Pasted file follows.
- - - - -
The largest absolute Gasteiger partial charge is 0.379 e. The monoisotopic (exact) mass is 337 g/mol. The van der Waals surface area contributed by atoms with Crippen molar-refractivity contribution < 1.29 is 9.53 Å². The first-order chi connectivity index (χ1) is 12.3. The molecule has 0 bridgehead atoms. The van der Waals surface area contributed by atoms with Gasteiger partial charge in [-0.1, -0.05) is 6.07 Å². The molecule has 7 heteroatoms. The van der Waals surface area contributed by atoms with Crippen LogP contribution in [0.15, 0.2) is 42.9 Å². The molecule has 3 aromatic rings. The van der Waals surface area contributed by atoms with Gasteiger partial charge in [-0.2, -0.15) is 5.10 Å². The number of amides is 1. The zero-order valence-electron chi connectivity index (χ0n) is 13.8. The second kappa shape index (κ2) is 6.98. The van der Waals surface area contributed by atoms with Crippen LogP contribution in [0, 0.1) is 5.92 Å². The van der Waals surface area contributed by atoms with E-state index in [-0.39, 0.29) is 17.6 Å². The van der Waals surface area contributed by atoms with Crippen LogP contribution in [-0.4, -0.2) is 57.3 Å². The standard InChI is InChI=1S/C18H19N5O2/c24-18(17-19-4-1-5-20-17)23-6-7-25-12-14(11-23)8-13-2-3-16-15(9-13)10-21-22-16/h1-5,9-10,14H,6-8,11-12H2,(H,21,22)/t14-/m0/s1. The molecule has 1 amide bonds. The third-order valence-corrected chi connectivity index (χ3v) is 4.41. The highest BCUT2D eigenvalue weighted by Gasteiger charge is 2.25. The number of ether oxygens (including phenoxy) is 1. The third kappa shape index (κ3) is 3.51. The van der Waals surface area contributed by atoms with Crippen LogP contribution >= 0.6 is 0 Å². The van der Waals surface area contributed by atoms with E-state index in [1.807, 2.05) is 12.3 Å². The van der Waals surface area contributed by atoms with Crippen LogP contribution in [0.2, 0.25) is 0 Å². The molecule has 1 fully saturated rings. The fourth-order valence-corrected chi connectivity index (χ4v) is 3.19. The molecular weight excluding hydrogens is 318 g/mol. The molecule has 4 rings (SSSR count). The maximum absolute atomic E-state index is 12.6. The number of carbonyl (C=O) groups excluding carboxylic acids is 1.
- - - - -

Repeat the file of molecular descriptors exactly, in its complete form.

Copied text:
The largest absolute Gasteiger partial charge is 0.379 e. The monoisotopic (exact) mass is 337 g/mol. The van der Waals surface area contributed by atoms with Crippen molar-refractivity contribution < 1.29 is 9.53 Å². The first-order chi connectivity index (χ1) is 12.3. The molecule has 0 bridgehead atoms. The van der Waals surface area contributed by atoms with Gasteiger partial charge in [-0.1, -0.05) is 6.07 Å². The molecule has 7 heteroatoms. The van der Waals surface area contributed by atoms with Crippen LogP contribution in [0.15, 0.2) is 42.9 Å². The molecule has 3 aromatic rings. The van der Waals surface area contributed by atoms with Gasteiger partial charge in [-0.2, -0.15) is 5.10 Å². The number of amides is 1. The zero-order valence-electron chi connectivity index (χ0n) is 13.8. The second kappa shape index (κ2) is 6.98. The van der Waals surface area contributed by atoms with Crippen LogP contribution in [0, 0.1) is 5.92 Å². The van der Waals surface area contributed by atoms with E-state index in [-0.39, 0.29) is 17.6 Å². The van der Waals surface area contributed by atoms with Crippen LogP contribution in [-0.4, -0.2) is 57.3 Å². The standard InChI is InChI=1S/C18H19N5O2/c24-18(17-19-4-1-5-20-17)23-6-7-25-12-14(11-23)8-13-2-3-16-15(9-13)10-21-22-16/h1-5,9-10,14H,6-8,11-12H2,(H,21,22)/t14-/m0/s1. The molecule has 1 amide bonds. The third-order valence-corrected chi connectivity index (χ3v) is 4.41. The highest BCUT2D eigenvalue weighted by Gasteiger charge is 2.25. The number of ether oxygens (including phenoxy) is 1. The third kappa shape index (κ3) is 3.51. The van der Waals surface area contributed by atoms with Crippen LogP contribution >= 0.6 is 0 Å². The van der Waals surface area contributed by atoms with E-state index in [1.807, 2.05) is 12.3 Å². The van der Waals surface area contributed by atoms with Crippen LogP contribution in [0.2, 0.25) is 0 Å². The molecule has 1 fully saturated rings. The fourth-order valence-corrected chi connectivity index (χ4v) is 3.19. The molecular weight excluding hydrogens is 318 g/mol. The molecule has 4 rings (SSSR count). The maximum absolute atomic E-state index is 12.6. The number of carbonyl (C=O) groups excluding carboxylic acids is 1.